By Arian Mufid:
In 1934 Reza Shah, the ruler of Iran, was so impressed by the Turkish rule, the structure of Turkish civilization, and the nation’s founder Kemal Ataturk that he decided to travel there to meet Ataturk in person. Subsequently, Reza Shah followed Ataturk’s example and installed himself as the new Shah of Iran. Ataturk had abolished the religious class as well as the monarchy, the sultanate, and the Islamic caliphate. According to Stephen Kinzer: ‘The shah became depressed and frustrated as he realized how quickly Turkey was progressing towards modernity and secularism. He returned home determined to redouble his campaign to transform Iranian society’ (Kinzer,2003)
In the present day, we are now seeing President Erdogan’s model of brutality against humanity and civilization; it’s evident on the streets in every city and village of Turkey. The early economic growth of his AKP government has since been followed by the economic deficits of the internal and external wars of the Turkish state and their President against the Kurds and democrats. The latest development has seen a coup attempt by dissidents inside the Turkish army: according to Erdogan the product of Gulen’s ideas and efforts to destabilise Turkey. More than 10,000 generals and soldiers have been jailed as a result of the failed coup by this faction of the army. Since then, Erdogan has laid down emergency rules which represent significant challenges to democracy and the overall stability of the region. Erdogan is the man responsible for brutalising democracy to stay in power and he is now preparing to pay a heavy price for this. The previous image Turkey portrayed to the world was one that included a good record of economic growth, modernisation, and openness. However, this image is now distorted by the Erdogan connection with ISIS; including his failure to reform Turkish schools and the growing emphasis on bringing back the veil and rule of Islam in society. The world has been appalled by Erdogan’s intervention in Syria and Turkey attempts to suppress the Kurds in both countries. On 27th October in their seminar at Manchester University, one Rojava activist told the audience that “as a result of Turkish intervention in Rojava, in parts of Syria women and children are all carrying and being trained in using weapons to defend and defeat the objectives of Turkish AKP military junta”.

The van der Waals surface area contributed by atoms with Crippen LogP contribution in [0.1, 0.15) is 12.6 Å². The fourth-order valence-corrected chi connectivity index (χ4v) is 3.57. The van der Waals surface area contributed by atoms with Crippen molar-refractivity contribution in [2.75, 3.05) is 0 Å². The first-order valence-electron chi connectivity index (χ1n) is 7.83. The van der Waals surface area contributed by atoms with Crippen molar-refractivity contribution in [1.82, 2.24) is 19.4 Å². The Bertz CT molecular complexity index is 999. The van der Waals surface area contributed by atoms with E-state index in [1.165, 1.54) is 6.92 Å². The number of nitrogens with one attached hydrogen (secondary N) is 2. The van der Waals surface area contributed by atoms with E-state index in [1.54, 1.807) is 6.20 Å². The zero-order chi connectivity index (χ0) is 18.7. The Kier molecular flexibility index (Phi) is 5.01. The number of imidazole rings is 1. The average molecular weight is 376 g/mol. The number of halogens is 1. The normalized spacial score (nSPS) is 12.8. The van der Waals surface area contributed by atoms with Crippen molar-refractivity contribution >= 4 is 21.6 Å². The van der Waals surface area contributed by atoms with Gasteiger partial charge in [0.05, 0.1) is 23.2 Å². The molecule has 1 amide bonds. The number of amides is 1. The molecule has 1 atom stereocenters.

The Turkish attack on HDP, the People’s Democratic Party, and its co leaders, and the arrests on their mayors in the city of Amed (Diyarbakir) in the south-east of Turkey (North of Kurdistan) should give preliminary warning to the Western world that Turkey is on the brink of civil war. Turkey has suppressed its Kurdish citizens, resulting in them having no other choice but to provide ongoing recruits to the PKK and their strategy for liberation in the north of Kurdistan. The Turkish state and their President are playing with fire by fighting the PKK and PYD. Another activist showed me photos of 14 civilians who had been killed in Rojava by Turkish air strikes when the Turkish state claimed that they had killed 17 armed PYD.
Reference: Kinzer, S. (2003) “All the Shah’s Men” John Wiley & Sons inc, page 42-44